Sep 22 2008
When I arrived at Kiptopeke, the southern tip of the Eastern Shore of Virginia, I was most excited to see the hawk watch site. Turns out it’s well situated on a low bluff above the Chesapeake Bay, in a narrow break in the woods. Birds stream by headed south; north winds with an easterly component produce the best flights. Friday afternoon, while I was there, we saw Merlins every few minutes, along with smaller numbers of American Kestrels and Sharp-shinned Hawks. Many were quite close, though I didn’t attempt any photos. Several of the falcons made repeated passes at the banding station, which sits nearby.
Accommodations for the leaders were perhaps the nicest I’ve yet experienced at a festival–lovely new lodges nestled just to the east of the hawk watch, in a nice weedy field that really did have lots of migrant songbirds, though I’d bet the Blue-winged Warbler pictured on the sign is rarely if ever found there.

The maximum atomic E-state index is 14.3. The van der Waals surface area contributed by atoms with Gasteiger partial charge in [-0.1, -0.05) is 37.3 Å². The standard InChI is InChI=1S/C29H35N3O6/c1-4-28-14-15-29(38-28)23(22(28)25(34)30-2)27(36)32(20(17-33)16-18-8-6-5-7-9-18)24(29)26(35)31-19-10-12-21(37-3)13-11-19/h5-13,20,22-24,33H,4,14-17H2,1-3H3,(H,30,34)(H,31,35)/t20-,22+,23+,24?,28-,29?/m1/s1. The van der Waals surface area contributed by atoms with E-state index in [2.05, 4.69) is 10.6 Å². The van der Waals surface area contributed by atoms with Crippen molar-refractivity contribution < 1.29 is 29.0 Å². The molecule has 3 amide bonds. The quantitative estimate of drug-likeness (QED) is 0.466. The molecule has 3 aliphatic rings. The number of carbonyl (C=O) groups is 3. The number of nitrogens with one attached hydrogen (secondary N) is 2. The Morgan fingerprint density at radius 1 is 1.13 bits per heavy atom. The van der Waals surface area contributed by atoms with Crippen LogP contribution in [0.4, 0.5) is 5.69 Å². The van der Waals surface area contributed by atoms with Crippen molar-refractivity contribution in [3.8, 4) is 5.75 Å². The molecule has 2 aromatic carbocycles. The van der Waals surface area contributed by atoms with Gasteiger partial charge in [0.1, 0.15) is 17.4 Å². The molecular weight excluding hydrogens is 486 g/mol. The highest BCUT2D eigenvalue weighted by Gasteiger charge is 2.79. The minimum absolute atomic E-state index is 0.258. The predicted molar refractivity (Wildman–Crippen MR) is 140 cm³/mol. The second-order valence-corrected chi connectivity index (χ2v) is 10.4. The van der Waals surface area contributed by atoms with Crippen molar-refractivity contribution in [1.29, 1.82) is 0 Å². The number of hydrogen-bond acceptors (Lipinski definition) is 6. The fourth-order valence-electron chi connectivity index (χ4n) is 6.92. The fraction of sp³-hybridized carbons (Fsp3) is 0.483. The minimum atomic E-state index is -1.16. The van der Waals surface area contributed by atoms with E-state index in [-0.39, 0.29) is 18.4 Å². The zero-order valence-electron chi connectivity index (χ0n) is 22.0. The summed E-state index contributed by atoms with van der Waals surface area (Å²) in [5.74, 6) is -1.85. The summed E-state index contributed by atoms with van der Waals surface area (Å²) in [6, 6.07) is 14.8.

These places are available for rent to park visitors. Though I didn’t check the prices, they look like they’d be a blast for families and small groups. Just make sure you point the shower lever at full cold and wait a while for the hot water. Counterintuitive, I know, but it works.
The festival HQ was about 10 miles north of Kiptopeke State Park in Cape Charles, a seaside town that is transitioning from maritime industry to tourism and retirement living. The Volunteer Fire Company loaned its building for registration and exhibits.
If you’re in Cape Charles, I recommend Kelly’s Gingernut Pub. Nice food, great beer selection, friendly ambience, and free wi-fi–what more could you possibly want?
Here’s a Google Map centered on Kiptopeke State Park–you can find Cape Charles by scanning to the north along the bayshore. Hope this embed works–if it doesn’t, you can click the “View Larger Map” link to do just that.
Next up: birds!